"`The rule in such cases is based upon grounds of public policy, and was never intended to deprive one of the right of a voluntary and untrammeled disposition of his own property, but rather to guard and protect that right. It is in effect a rule of evidence, putting upon the dominant party in confidential relations, claiming a benefit under the transaction, the burden and duty of rebutting and overcoming the prima facie case so made by the presumptions which the law raises. * * *.'
"This rule has long prevailed. Justice Goldthwaite said in Boney et al. v. Hollingsworth et al., 23 Ala. 690, 698 and 700, that,
"`There is also another, and a very comprehensive class of cases, in which equity looks to the peculiar situation which the parties occupy towards each other, and if one occupies a relation from which an unusual degree of confidence, affection, or sense of duty naturally springs, the utmost degree (uberrima fides) is demandedStory's Eq. § 218; and when this relation does exist, says Judge Story, courts of equity acting upon this superinduced ground, in aid of general morals, will not suffer one party, standing in a situation of which he can avail himself against the other, to derive advantage from that circumstance; for it is founded in a breach of confidence.Story's Eq. § 308.
"`* * * taking into consideration the position they occupy towards Mrs. Hollingsworth, we think that proof of the mere execution or ratification of the deed, so far as she is concerned, is not sufficient to sustain it. Until some inducement is shown, the law must always regard with suspicion an act by which a sister divests herself of a valuable interest in favor of a brother. There may be no fraud; everything may be honest and fair; but until the act is satisfactorily accounted for, the inference of fraud, artifice or abuse of confidence, is so strong, that we think equity should always relieve against it.
"`In the present case, the ties of affection and confidence resulting from the near relation of the parties, it is reasonable to suppose, were drawn closer by the recent bereavement common to both, and by the fact that the sister was a widow. Unless, therefore, a sufficient inducement is shown, the deed must be set aside as to Mrs. Hollingsworth.'
"The more recent declaration by this Court in Dowe v. Farley et al., 206 Ala. 421, 423, 90 So. 291, 293, is: `That the son was the dominant party under the evidence in this cause cannot admit of doubt. The burden was upon him to show the transaction was fair, just, and equitable in every respect. It needs no discussion to disclose that this burden has not been discharged. This feature of the decree is therefore free from error.'
*317 "In Kyle v. Perdue, 95 Ala. 579, 585, 588, 10 So. 103, 104, Mr. Justice Walker, for the Court declared:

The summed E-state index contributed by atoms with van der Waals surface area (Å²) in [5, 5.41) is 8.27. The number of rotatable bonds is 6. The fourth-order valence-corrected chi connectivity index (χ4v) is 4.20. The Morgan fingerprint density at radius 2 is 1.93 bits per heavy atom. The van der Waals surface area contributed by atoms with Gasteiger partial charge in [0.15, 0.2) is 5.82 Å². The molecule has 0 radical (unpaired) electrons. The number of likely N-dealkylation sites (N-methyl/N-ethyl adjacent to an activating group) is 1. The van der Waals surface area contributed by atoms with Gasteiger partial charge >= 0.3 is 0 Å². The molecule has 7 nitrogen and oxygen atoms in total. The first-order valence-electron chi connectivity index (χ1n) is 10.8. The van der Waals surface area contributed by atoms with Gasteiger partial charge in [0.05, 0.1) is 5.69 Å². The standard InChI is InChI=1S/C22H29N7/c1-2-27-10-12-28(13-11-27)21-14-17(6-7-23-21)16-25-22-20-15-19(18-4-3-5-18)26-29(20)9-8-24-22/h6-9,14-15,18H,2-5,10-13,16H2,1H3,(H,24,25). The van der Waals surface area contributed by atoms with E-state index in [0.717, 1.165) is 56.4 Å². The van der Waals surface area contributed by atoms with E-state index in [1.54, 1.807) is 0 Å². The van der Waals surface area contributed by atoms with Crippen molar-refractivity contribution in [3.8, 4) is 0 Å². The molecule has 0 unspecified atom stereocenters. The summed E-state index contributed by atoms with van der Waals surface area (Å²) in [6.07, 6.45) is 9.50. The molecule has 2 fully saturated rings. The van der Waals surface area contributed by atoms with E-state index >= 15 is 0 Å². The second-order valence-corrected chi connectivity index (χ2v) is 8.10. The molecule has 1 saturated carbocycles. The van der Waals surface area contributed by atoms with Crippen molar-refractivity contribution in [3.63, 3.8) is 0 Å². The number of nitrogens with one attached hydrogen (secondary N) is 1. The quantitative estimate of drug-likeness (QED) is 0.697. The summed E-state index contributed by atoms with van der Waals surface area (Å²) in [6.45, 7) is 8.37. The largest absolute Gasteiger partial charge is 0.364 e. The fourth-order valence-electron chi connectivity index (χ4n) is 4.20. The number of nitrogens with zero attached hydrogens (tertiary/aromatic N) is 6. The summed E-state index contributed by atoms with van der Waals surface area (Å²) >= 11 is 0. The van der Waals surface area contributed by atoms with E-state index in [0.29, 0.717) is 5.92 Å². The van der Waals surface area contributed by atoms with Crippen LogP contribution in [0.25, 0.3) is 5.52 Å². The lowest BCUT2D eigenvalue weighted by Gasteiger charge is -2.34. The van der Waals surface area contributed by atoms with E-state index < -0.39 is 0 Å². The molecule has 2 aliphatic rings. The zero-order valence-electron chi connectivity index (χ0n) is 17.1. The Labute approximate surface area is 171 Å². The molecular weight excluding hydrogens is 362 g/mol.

"`There are well-established rules to be applied in passing upon transactions between persons whose relations are such as to suggest that in dealing between them confidence is reposed and accepted to such an extent that one of them is subject to the influence or ascendency of the other. When such a relationship is shown to exist, if the one who was in a position to exert the influence claims the benefit of a contract with the person bestowing the confidence, the burden is cast upon the former to show affirmatively that the influence of his position was not unduly exerted; that the utmost good faith was exercised; and that all was fair, open, voluntary, and well understood. This rule as to the burden of proof is of familiar application to contracts by which benefits are conferred by a cestui que trust upon his trustee, by a ward upon his guardian, by a child upon his parent, by a client upon his attorney, by a patient upon his physician, or by any one upon his priest or spiritual advisor. Noble's Adm'r v. Moses, 81 Ala. 530, 1 So. 217 (60 Am.Rep. 175); Dickinson v. Bradford, 59 Ala. 581 (31 Am.Rep. 23); Malone v. Kelley, 54 Ala. 532; Boney v. Hollingsworth, 23 Ala. 690; Johnson v. Johnson, 5 Ala. (90) 94; Marx v. McGlynn, 88 N.Y. 357; Huguenin v. Baseley, 2 White & T. Lead. Cas. 1156. The relations here mentioned are but instances in which the principle is applicable. It is not essential that any formal or technical relationship of a fiduciary character has been established between the parties. It sufficed that they stand in such a relation to each other that, while it continues, confidence is justifiably reposed by one, and the influence which naturally grows out of that confidence is possessed by the other. * * *
"`The testimony of the grantees themselves shows that the grantor never intended to make such a disposition of her property as is embodied in the instrument which she signed. In view of the relations of trust and confidence existing between the parties, and of the evident reliance by the grantor on the false assurances of one of the grantees, an instrument, the provisions of which fall so far short of the grantor's understanding of its operation in her favor, cannot prevail against her impeachment of it. The result is that, accepting the version of the transaction as detailed by the parties who assert its validity, it must, upon their own statements, be pronounced invalid. It is therefore unnecessary to pass upon the conflicts in the testimony upon the issue as to Mrs. Perdue's mental competency at the time she signed the instrument.'